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What goes down in the teachers’ parking lot?

We all know that a lot of drama goes down at Wilson, but nothing exceeds the extensive turmoil that takes place behind the scenes in the teacher parking lot. In previous years, the parking lot situation was utter chaos. Finding parking spaces was a cutthroat battle between staff members. Teachers woke at the crack of dawn to secure a spot and avoid the frenzy. Arriving just a few minutes late would result in having to park… on the street! According to math teacher, Patricia Milikin, parking on the street for a couple hours “was like seven to eight bucks so by the end of the day it… would’ve been like… fifteen bucks,” which amounts to an overwhelming total of 75 dollars a week and a possible 2,700 dollars per year.

Those who weren’t subject to such outrageous prices on the street still faced atrocities within the parking lot itself. The teachers’ sweet satisfaction of finding a free spot was often replaced with bitter disappointment when it was discovered that their car had been blocked in by an unknown vehicle belonging to a coworker. Between extreme fees and the fear of being trapped, teachers were forced to choose between the lesser of two evils.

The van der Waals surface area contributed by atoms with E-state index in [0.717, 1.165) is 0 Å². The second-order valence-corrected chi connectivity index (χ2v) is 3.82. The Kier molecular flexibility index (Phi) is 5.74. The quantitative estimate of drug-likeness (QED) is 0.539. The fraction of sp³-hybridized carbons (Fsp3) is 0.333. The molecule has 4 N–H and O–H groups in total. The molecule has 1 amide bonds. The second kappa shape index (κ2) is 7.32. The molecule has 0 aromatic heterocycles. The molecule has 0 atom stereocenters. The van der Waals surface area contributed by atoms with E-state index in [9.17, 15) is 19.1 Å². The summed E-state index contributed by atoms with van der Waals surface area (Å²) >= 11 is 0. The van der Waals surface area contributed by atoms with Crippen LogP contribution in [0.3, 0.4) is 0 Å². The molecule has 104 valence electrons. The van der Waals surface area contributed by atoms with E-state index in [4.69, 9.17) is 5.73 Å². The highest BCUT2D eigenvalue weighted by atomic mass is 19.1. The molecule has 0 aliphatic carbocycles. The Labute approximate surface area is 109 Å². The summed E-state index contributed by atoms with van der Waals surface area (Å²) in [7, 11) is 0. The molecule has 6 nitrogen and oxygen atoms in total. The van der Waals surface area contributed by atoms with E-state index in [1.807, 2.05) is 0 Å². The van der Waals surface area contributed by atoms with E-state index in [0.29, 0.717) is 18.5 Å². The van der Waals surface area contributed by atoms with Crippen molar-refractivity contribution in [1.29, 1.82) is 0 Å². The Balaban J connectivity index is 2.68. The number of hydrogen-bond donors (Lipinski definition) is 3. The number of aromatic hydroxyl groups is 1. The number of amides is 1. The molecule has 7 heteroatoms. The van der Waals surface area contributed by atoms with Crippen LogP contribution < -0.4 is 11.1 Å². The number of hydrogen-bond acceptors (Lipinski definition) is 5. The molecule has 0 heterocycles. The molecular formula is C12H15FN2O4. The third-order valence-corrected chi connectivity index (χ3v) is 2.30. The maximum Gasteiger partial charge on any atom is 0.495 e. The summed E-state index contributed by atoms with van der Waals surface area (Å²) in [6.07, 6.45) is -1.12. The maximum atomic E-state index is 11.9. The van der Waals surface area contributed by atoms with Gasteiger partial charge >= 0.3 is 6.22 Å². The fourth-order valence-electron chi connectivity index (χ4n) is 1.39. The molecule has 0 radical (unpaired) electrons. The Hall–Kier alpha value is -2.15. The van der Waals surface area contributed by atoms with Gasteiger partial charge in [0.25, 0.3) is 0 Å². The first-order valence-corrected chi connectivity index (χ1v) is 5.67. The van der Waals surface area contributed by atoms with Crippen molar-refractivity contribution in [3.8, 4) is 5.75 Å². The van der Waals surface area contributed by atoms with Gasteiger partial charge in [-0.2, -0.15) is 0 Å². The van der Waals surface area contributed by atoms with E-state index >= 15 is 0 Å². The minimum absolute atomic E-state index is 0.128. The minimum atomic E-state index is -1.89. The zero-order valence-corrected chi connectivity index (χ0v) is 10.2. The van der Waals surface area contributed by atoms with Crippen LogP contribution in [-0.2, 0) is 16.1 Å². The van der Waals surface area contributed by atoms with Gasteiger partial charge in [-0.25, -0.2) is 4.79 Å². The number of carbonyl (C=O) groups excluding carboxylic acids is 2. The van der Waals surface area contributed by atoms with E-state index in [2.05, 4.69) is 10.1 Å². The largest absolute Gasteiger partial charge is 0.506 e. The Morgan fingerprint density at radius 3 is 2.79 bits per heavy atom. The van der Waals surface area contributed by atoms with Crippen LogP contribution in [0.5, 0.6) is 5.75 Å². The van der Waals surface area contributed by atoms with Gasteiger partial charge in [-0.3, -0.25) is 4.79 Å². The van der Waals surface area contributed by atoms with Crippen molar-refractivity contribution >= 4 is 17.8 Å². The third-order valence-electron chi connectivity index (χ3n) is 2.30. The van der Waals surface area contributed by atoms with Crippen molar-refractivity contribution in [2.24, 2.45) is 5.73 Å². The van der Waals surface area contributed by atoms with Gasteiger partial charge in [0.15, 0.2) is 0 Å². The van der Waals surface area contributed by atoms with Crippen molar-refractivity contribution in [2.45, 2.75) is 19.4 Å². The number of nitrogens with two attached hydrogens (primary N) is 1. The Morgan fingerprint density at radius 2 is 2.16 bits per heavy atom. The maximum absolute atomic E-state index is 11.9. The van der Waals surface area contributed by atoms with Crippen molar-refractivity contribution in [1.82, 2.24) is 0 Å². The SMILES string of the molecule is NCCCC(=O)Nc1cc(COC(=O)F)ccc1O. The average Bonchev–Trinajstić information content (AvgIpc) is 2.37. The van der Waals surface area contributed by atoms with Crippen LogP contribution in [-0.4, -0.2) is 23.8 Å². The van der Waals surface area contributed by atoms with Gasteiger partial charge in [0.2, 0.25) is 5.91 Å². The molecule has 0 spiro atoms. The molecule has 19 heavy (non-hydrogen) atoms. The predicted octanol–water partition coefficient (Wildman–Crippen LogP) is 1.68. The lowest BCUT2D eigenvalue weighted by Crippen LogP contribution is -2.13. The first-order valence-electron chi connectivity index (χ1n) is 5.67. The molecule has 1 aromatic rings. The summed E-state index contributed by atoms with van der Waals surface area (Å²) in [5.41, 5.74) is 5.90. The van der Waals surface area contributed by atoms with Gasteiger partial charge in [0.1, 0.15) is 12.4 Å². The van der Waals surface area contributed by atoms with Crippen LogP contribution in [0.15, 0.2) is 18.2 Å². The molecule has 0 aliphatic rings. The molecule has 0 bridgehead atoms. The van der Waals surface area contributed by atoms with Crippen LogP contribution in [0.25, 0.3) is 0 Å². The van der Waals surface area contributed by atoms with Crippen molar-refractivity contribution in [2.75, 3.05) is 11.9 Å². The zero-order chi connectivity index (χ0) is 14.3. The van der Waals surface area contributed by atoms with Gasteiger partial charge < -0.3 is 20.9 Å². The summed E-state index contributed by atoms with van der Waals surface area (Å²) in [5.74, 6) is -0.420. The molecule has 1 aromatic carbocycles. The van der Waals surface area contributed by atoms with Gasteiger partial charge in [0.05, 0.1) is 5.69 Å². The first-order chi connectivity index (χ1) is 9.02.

This year, a new system has been put in place to evade such obstacles. In August, teachers who drive to school asked for spots to be assigned in the lot. Teachers who have been here longer were given first priority over those who have just started working at Wilson. Although this system is a significant improvement from past years, obstacles to prevent peaceful parking still remain. Because of the lack of space, some teachers must share spots with one another. Patrick Cassidy, a history teacher at Wilson, explains how a good relationship with the person you share a spot with is vital for parking success, in his case, with science teacher Katherine Dougherty. “Ms. Dougherty and I work it out really well… that piece is a matter of just communication with your person.”

Perhaps the most aggravating interference is the arrival of pesky parents and careless college students for various evening events. From community meetings,  sporting events or American University classes, the teachers’ parking lot is constantly infested with outsiders. These intruders, the owners of sensible minivans and compact sedans, negligently block in teachers who are eager to leave.

At the end of a long day, the only thing anyone wants to do is just get home. Hopefully, Wilson will continue making accommodations so that everyone has a pleasant parking experience. •